Default Rate Declines the Newest Chapter in Improving Homeowner Finances

Homeowner finances took a beating in the post-boom economy, but several indices show they are now increasingly less risk prone.

Standard & Poor’s continued what has been an entire month of credit-friendly news with its reports on first-time default rates, which declined on consumer credit for the second straight month while nonpayments on second lien mortgages hit a new post-recession low.

According to HousingWire, S&P’s consumer default index, which the research firm started in the summer of 2004, fell to 2.09 percent in February, down from 2.16 percent in January and 2.54 percent in February 2011, and first-time mortgage defaults were down from 2.08 percent in January to 2.02 percent in February, which is among the lowest post-recession rates.

In the spring of 2009, defaults on first and second mortgages topped out at 5.67 and 4.66 percent, respectively.

In addition, missed payments on second liens fell to 1.2 percent, the lowest level since June 2006, and even auto and bank card defaults fell to respective levels of 1.22 percent and 4.41 percent.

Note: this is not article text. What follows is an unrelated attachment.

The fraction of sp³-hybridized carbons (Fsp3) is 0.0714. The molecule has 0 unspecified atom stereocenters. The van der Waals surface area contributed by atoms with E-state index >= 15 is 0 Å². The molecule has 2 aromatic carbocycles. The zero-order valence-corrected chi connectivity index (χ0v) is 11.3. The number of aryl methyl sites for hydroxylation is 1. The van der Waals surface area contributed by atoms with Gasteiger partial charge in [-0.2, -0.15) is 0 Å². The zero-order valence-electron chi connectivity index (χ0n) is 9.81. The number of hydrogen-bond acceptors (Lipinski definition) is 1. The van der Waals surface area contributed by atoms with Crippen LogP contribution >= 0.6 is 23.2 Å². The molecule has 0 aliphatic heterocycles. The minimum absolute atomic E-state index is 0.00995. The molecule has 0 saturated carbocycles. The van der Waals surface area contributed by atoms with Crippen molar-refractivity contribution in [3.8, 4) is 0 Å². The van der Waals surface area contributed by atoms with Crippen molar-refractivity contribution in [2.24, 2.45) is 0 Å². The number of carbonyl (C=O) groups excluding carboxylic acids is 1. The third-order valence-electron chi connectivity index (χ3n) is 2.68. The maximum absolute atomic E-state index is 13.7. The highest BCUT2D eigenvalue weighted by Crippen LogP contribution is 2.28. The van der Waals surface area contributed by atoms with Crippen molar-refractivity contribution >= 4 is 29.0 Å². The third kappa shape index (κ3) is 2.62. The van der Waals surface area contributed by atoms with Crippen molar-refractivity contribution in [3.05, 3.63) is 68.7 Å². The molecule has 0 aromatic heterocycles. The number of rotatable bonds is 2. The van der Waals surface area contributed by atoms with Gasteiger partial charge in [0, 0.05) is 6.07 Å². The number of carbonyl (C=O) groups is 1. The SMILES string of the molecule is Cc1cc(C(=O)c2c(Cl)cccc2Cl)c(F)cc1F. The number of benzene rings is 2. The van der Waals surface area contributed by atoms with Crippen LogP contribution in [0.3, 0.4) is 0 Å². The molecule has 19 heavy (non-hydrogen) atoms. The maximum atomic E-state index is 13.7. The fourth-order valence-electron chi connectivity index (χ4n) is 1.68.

Among the major metropolitan areas, Chicago’s year-over-year default index has fallen from 2.82 in to 2.71, Miami’s from 6.05 to 4.54, and Dallas’ from 1.78 to 1.61.

S&P, though, is not the only institution tracking the continuing health of homeowner finances. Earlier in the month, University Financial Associates released its latest Default Risk Index, which showed that the number of homeowners at risk of default is now at its lowest level in seven years. From 1996 to 2003, the Index never surpassed 100, but starting in the last two quarters of 2004, it ballooned to 200 by mid-2006 and peaked at 225 in mid-2007. It has decreased steadily since then, and its current rate of 128 brings it to pre-recessionary levels.

Even the Federal Reserve has shown a decrease in consumer risk. It latest Flow of Funds report, which measured numerous finances in the fourth quarter, reported residential mortgage debt dropping $42 billion, or 1.5 percent. Though it was the smallest drop since 2009, mortgage debt has now declined by $777 billion since 2006, with foreclosures, short sales and refinancings making up the largest share of the reductions.

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